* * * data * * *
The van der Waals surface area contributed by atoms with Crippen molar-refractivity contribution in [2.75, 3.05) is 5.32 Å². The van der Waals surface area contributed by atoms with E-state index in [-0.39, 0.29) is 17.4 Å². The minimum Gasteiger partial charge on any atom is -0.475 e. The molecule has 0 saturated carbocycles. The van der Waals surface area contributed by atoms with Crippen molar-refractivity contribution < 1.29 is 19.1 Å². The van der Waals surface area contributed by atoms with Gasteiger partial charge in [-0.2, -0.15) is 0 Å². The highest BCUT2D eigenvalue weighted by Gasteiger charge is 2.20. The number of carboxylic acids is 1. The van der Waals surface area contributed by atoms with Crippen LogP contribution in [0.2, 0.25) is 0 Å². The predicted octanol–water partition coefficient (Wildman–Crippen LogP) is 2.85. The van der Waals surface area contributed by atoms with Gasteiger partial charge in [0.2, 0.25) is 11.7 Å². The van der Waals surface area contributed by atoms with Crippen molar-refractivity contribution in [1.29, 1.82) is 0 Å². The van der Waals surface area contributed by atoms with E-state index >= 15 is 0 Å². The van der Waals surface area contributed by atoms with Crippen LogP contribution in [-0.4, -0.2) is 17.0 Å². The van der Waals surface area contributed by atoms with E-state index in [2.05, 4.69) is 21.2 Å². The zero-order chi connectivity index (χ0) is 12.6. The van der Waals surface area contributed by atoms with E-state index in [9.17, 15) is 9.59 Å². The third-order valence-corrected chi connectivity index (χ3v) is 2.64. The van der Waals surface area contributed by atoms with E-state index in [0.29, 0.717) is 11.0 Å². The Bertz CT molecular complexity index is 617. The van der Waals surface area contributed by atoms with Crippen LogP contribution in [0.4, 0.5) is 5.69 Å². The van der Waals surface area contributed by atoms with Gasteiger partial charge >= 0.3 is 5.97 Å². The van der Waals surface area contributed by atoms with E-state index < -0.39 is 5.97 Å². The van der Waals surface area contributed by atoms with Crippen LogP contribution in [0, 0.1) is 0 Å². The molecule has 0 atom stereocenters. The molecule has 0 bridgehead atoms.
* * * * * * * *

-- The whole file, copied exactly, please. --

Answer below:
The van der Waals surface area contributed by atoms with Crippen molar-refractivity contribution in [2.75, 3.05) is 5.32 Å². The van der Waals surface area contributed by atoms with E-state index in [-0.39, 0.29) is 17.4 Å². The minimum Gasteiger partial charge on any atom is -0.475 e. The molecule has 0 saturated carbocycles. The van der Waals surface area contributed by atoms with Crippen molar-refractivity contribution < 1.29 is 19.1 Å². The van der Waals surface area contributed by atoms with Gasteiger partial charge in [-0.2, -0.15) is 0 Å². The highest BCUT2D eigenvalue weighted by Gasteiger charge is 2.20. The number of carboxylic acids is 1. The van der Waals surface area contributed by atoms with Crippen LogP contribution in [0.2, 0.25) is 0 Å². The predicted octanol–water partition coefficient (Wildman–Crippen LogP) is 2.85. The van der Waals surface area contributed by atoms with Gasteiger partial charge in [0.2, 0.25) is 11.7 Å². The van der Waals surface area contributed by atoms with Crippen molar-refractivity contribution in [1.29, 1.82) is 0 Å². The van der Waals surface area contributed by atoms with E-state index >= 15 is 0 Å². The van der Waals surface area contributed by atoms with Crippen LogP contribution in [-0.4, -0.2) is 17.0 Å². The van der Waals surface area contributed by atoms with E-state index in [2.05, 4.69) is 21.2 Å². The zero-order chi connectivity index (χ0) is 12.6. The van der Waals surface area contributed by atoms with E-state index in [9.17, 15) is 9.59 Å². The third-order valence-corrected chi connectivity index (χ3v) is 2.64. The van der Waals surface area contributed by atoms with E-state index in [0.29, 0.717) is 11.0 Å². The Bertz CT molecular complexity index is 617. The van der Waals surface area contributed by atoms with Crippen LogP contribution in [0.4, 0.5) is 5.69 Å². The van der Waals surface area contributed by atoms with Gasteiger partial charge >= 0.3 is 5.97 Å². The van der Waals surface area contributed by atoms with E-state index < -0.39 is 5.97 Å². The van der Waals surface area contributed by atoms with Crippen LogP contribution in [0, 0.1) is 0 Å². The molecule has 0 atom stereocenters. The molecule has 0 bridgehead atoms.